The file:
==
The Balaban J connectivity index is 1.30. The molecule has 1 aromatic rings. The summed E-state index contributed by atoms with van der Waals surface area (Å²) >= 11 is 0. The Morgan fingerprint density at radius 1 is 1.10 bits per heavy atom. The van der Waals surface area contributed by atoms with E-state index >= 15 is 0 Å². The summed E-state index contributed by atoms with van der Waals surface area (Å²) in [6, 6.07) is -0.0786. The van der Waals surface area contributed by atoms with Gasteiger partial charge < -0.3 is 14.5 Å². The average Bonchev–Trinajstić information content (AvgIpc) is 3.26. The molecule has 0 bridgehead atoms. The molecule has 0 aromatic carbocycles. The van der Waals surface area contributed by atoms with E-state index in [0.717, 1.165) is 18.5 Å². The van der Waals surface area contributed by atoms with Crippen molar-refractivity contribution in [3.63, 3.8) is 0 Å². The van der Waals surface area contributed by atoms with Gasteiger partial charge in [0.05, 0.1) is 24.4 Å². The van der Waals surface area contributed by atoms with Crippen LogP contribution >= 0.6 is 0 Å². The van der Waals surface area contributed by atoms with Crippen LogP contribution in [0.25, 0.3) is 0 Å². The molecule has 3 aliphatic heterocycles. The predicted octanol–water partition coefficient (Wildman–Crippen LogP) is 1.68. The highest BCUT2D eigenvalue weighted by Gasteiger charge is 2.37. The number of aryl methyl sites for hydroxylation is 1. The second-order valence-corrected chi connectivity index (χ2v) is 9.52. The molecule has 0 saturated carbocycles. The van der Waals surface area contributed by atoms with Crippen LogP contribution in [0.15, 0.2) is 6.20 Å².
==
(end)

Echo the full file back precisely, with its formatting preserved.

The Balaban J connectivity index is 1.30. The molecule has 1 aromatic rings. The summed E-state index contributed by atoms with van der Waals surface area (Å²) >= 11 is 0. The Morgan fingerprint density at radius 1 is 1.10 bits per heavy atom. The van der Waals surface area contributed by atoms with E-state index >= 15 is 0 Å². The summed E-state index contributed by atoms with van der Waals surface area (Å²) in [6, 6.07) is -0.0786. The van der Waals surface area contributed by atoms with Gasteiger partial charge < -0.3 is 14.5 Å². The average Bonchev–Trinajstić information content (AvgIpc) is 3.26. The molecule has 0 bridgehead atoms. The molecule has 0 aromatic carbocycles. The van der Waals surface area contributed by atoms with E-state index in [0.717, 1.165) is 18.5 Å². The van der Waals surface area contributed by atoms with Crippen molar-refractivity contribution in [3.63, 3.8) is 0 Å². The van der Waals surface area contributed by atoms with Gasteiger partial charge in [0.05, 0.1) is 24.4 Å². The van der Waals surface area contributed by atoms with Crippen LogP contribution >= 0.6 is 0 Å². The van der Waals surface area contributed by atoms with Crippen LogP contribution in [0.25, 0.3) is 0 Å². The molecule has 3 aliphatic heterocycles. The predicted octanol–water partition coefficient (Wildman–Crippen LogP) is 1.68. The highest BCUT2D eigenvalue weighted by Gasteiger charge is 2.37. The number of aryl methyl sites for hydroxylation is 1. The second-order valence-corrected chi connectivity index (χ2v) is 9.52. The molecule has 0 saturated carbocycles. The van der Waals surface area contributed by atoms with Crippen LogP contribution in [0.15, 0.2) is 6.20 Å².